Via America’s Lawyer: While the clock ticks down for Trump’s time in office, his latest batch of presidential pardons for Iraq War criminals have stirred controversy. Founded by Erik Prince, contractors from the Blackwater group were convicted of killing 17 unarmed Iraqi civilians in the Nisor Square massacre of 2007. Despite tragedies like this, U.S. armed forces continue to maintain deep ties with private contractors who essentially supply mercenaries for hire. RT Correspondent Brigida Santos joins Mike Papantonio to explain more.
*This transcript was generated by a third-party transcription software company, so please excuse any typos.
Mike Papantonio: President Donald Trump has pardoned four former government contractors convicted by a jury of killing over a dozen unarmed Iraqi civilians in 2007. Brigida Santos joins me now to talk about that story. Brigida, what company did these contracts, who did they work for and what crimes did a jury look at? I mean, this wasn’t a, you know, this was, they had all the evidence in front of them. The jury looked at the facts and they said, yeah, you’re, they convicted them. So give me, give me the background on this a little bit.
Brigida Santos: Sure. Well, at the time the contractors were working for Blackwater, which is the private military security firm founded by Erik Prince, brother of US education secretary Betsy DeVos. Three of the Blackwater guards were sentenced to 30 years in prison and a fourth received a life sentence each for their roles in killing 14 unarmed Iraqi civilians and injuring 17 others. Their actions against civilians, murder, involuntary and attempted manslaughter, are war crimes. The Nisour Square massacre sparked international outrage over the use of private mercenaries in war, but that didn’t stop the US government from paying Blackwater over $1 billion to protect US interests anyway. Or now from pardoning, these mass killers.
Mike Papantonio: How has the United Nations, I mean, they must be just outraged, but how have they responded to these pardons? I mean, any, when you look at the facts, we don’t have time to go through all the intricacy of the facts, but it was the defense was gee whiz, it was exigent circumstances. We had to respond quickly and they, they didn’t. They, they, it was clearly murder. But how is the UN responding to these pardons?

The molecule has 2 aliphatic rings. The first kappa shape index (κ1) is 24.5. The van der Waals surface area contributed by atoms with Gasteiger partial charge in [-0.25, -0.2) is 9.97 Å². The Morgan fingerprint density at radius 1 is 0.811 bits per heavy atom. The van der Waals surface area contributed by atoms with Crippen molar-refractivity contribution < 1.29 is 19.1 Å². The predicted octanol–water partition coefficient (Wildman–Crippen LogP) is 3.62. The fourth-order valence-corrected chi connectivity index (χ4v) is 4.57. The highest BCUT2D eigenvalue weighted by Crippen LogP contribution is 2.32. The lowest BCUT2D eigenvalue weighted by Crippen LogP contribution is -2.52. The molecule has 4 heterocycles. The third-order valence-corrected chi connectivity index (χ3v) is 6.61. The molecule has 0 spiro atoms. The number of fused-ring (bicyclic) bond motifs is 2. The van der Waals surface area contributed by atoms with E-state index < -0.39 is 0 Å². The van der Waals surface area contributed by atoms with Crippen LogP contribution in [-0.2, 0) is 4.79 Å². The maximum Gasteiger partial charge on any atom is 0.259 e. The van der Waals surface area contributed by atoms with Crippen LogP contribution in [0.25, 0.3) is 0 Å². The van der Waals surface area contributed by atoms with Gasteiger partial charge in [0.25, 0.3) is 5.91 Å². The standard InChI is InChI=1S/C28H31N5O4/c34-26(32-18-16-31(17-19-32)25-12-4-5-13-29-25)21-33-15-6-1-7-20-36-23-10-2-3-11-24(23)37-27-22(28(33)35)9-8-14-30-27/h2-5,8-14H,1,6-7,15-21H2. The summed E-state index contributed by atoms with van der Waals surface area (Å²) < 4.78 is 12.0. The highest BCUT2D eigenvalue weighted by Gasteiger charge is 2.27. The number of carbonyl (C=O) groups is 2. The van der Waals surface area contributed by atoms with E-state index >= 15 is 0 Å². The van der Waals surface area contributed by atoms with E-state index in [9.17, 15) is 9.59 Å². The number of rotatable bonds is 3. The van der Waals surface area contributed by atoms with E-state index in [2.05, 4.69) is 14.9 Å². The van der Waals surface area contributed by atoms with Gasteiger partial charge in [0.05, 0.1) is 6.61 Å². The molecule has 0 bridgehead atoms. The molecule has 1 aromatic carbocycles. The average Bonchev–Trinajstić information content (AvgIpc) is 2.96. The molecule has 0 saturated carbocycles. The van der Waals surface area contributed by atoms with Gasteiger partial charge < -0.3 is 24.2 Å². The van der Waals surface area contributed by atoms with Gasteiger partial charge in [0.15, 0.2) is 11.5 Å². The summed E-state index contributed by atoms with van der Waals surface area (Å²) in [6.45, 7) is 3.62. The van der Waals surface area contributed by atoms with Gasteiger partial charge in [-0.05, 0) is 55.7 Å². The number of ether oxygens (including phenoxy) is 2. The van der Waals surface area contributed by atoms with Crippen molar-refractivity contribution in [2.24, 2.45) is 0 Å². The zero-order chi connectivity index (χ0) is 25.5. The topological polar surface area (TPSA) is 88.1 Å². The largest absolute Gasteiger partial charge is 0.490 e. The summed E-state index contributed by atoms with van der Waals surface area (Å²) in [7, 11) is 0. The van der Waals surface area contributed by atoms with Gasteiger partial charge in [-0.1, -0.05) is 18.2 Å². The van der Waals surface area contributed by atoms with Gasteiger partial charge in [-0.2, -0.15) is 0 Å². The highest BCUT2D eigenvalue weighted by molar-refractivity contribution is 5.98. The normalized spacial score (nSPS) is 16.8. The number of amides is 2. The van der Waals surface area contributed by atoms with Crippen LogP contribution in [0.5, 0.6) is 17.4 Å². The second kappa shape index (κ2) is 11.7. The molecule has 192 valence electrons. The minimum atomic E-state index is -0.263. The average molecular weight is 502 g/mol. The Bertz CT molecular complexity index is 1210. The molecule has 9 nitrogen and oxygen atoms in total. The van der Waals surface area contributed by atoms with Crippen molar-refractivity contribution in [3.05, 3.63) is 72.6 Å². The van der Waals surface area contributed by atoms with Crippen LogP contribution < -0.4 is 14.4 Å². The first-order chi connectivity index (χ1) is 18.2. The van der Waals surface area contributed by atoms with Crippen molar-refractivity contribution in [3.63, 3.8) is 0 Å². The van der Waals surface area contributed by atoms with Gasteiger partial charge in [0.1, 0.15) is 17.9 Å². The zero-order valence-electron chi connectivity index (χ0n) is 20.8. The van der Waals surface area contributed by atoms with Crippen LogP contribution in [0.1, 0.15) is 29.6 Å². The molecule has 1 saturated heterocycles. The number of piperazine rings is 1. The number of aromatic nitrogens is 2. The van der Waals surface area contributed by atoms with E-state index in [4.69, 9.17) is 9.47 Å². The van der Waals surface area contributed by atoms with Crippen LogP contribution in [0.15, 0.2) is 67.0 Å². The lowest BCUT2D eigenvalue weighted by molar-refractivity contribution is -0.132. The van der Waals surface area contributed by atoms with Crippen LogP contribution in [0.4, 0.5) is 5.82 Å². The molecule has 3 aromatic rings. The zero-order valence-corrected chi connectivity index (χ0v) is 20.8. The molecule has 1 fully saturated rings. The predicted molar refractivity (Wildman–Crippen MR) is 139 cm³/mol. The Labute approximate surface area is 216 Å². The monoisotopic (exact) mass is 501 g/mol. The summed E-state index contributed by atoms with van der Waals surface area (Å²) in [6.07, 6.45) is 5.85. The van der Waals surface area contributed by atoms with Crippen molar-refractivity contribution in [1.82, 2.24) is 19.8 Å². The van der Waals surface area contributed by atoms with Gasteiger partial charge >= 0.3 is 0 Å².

Brigida Santos: Well, a group of United Nations experts with the office of the high commissioner for human rights have issued the following statement. They say, “The Geneva conventions obliged States to hold war criminals accountable for their crimes, even when they act as private security contractors. These pardons violate US obligations under international law and broadly undermine humanitarian law and human rights at a global level.” The UN experts are now calling on all parties to the Geneva conventions to condemn president Trump’s pardons.
Mike Papantonio: Well, you know, the ugliest part about it is there’s so many of these contractors and so many soldiers over there play completely by the rules. They, they, these folks were put under the same conditions that so many American troops are put under. And, you know, you don’t hear these kinds of stories taking place every day. It’s not like this, this was so exceptional. It was fairly normal. It’s what the typical American soldier is confronted with when they’re in a situation like that, or typical contractors are confronted with. So people that are saying, oh gee whiz, this is, this was just an exceptional circumstances. Take a look at the facts before you go there. The US increasingly outsources military operations to the private sector and I’m, I’m wondering has this affected the trend, when did this trend start?
Brigida Santos: Well, this has been going on for a really long time. You know, the Nisour Square massacre took place during the presidency of George W. Bush. and since then, the trend of relying on private defense contractors in war zones has only continued. Back in 2016, under president Obama, more private military contractors died in Iraq and Afghanistan, than all US troops deployed to those countries, which basically means that mercenaries were the silent majority of the military at that time. And during the first quarter of fiscal year 2020 under president Trump, US central command has reported over 50,000 contractors in the USCENTCOM area of responsibility. You know, it’s no secret that Erik Prince has been behind the scenes working as an unofficial figure in the Trump administration, where he’s been recommending that the US replace its military troops with paid private contractors in Syria and Afghanistan. So we really can’t be fooled when president Trump says, he’s bringing home the troops. US wars are not over, they’re going corporate. And what we’re seeing with this perfect example is that by outsourcing military operations, the US can basically circumvent its obligations to follow international laws and treaties. That’s what we saw here.
Mike Papantonio: Yeah. And these folks are paid 10 times what the typical troop is, trooper over there that has to, you know, same soldier has to confront the same situation. These folks are paid 10 times as much and you don’t hear stories like this every day. This isn’t, this is not the norm. Take a look at the, I mean, if you have any doubts, take a look at the facts behind this story, and it’s, it’s very, very troublesome. Thank you for joining me.